The NFL has upheld New England Patriots quarterback Tom Brady's four game-suspension, the league announced Tuesday.
NFL commissioner Roger Goodell said in his decision that "the evidence fully supports" allegations that Brady took part in a scheme to tamper with game ball during the AFC championship game and "willfully obstructed the investigation" by arranging for his cell phone to be destroyed.
On May 6, attorney Ted Wells wrote in his report that "it is more probable than not that New England Patriots personnel participated in violations of the Playing Rules and were involved in a deliberate effort to circumvent the rules" and that it was probable that Brady "was at least generally aware of... the release of air from Patriots game balls."
On May 11, the NFL suspended Brady for the first four games of the 2015 season. The NFLPA filed an appeal on Brady's behalf on May 14. Brady's appeal was conducted over a 10-hour period on June 23.
“The Commissioner’s decision is deeply disappointing, but not surprising because the appeal process was thoroughly lacking in procedural fairness,” Brady’s agent, Don Yee, said in a statement provided to ESPN’s Adam Schefter. “Most importantly, neither Tom nor the Patriots did anything wrong. And the NFL has no evidence that anything inappropriate occurred. The appeal process was a sham, resulting in the Commissioner rubber-stamping his own decision.”
The NFL players’ union issued the following statement:
The Commissioner's ruling today did nothing to address the legal deficiencies of due process. The NFL remains stuck with the following facts:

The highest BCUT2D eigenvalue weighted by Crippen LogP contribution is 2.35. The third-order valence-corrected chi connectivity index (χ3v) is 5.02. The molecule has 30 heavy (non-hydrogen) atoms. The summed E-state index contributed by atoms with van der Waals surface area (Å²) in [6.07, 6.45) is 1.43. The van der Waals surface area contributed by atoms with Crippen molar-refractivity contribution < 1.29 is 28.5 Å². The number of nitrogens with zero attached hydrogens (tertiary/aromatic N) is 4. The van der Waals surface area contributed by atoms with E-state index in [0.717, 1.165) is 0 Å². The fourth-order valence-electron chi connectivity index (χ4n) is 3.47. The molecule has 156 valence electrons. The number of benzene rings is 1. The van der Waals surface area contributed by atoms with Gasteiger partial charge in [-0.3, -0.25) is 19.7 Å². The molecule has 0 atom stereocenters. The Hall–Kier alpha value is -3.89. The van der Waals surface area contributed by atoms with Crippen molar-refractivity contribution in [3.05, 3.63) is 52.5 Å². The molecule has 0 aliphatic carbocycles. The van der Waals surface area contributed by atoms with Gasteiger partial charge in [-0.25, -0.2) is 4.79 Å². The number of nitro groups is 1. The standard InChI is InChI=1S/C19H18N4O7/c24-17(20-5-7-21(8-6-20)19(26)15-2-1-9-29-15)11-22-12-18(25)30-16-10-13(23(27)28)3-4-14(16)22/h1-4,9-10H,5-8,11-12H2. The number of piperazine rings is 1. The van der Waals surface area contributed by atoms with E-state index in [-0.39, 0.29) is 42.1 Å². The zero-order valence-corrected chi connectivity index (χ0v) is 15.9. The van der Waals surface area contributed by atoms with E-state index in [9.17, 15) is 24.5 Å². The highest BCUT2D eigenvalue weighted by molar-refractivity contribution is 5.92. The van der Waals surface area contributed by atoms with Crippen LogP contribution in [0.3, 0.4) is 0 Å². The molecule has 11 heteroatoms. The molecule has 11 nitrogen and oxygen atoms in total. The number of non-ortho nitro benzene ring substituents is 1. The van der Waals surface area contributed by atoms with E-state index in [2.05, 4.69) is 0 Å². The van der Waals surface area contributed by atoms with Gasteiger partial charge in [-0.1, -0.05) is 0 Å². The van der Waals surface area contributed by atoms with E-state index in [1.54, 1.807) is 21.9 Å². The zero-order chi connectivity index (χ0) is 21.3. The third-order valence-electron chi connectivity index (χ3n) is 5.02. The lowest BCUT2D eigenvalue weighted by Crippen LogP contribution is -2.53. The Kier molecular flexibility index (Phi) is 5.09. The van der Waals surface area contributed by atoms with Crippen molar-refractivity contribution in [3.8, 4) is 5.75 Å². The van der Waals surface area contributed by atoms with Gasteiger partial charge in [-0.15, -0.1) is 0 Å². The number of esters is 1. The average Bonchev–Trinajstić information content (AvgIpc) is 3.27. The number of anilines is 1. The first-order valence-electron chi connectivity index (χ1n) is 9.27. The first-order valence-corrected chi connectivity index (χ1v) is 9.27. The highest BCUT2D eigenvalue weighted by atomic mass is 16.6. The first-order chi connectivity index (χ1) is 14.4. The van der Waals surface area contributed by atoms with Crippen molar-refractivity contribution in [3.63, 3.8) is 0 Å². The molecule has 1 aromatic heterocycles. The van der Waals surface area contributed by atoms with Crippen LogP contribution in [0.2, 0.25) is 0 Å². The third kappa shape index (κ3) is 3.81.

- The NFL had no policy that applied to players;
- The NFL provided no notice of any such policy or potential discipline to players;
- The NFL resorted to a nebulous standard of "general awareness" to predicate a legally unjustified punishment;
- The NFL had no procedures in place until two days ago to test air pressure in footballs; and
- The NFL violated the plain meaning of the collective bargaining agreement.
The fact that the NFL would resort to basing a suspension on a smoke screen of irrelevant text messages instead of admitting that they have all of the phone records they asked for is a new low, even for them, but it does nothing to correct their errors.
The NFLPA will appeal this outrageous decision on behalf of Tom Brady.
Dallas Cowboys DE Greg Hardy, who was suspended 10 games by the league for his role in a domestic violence issue, had an appeal of his suspension heard on May 28 and eventually had his punishment reduced to four games.
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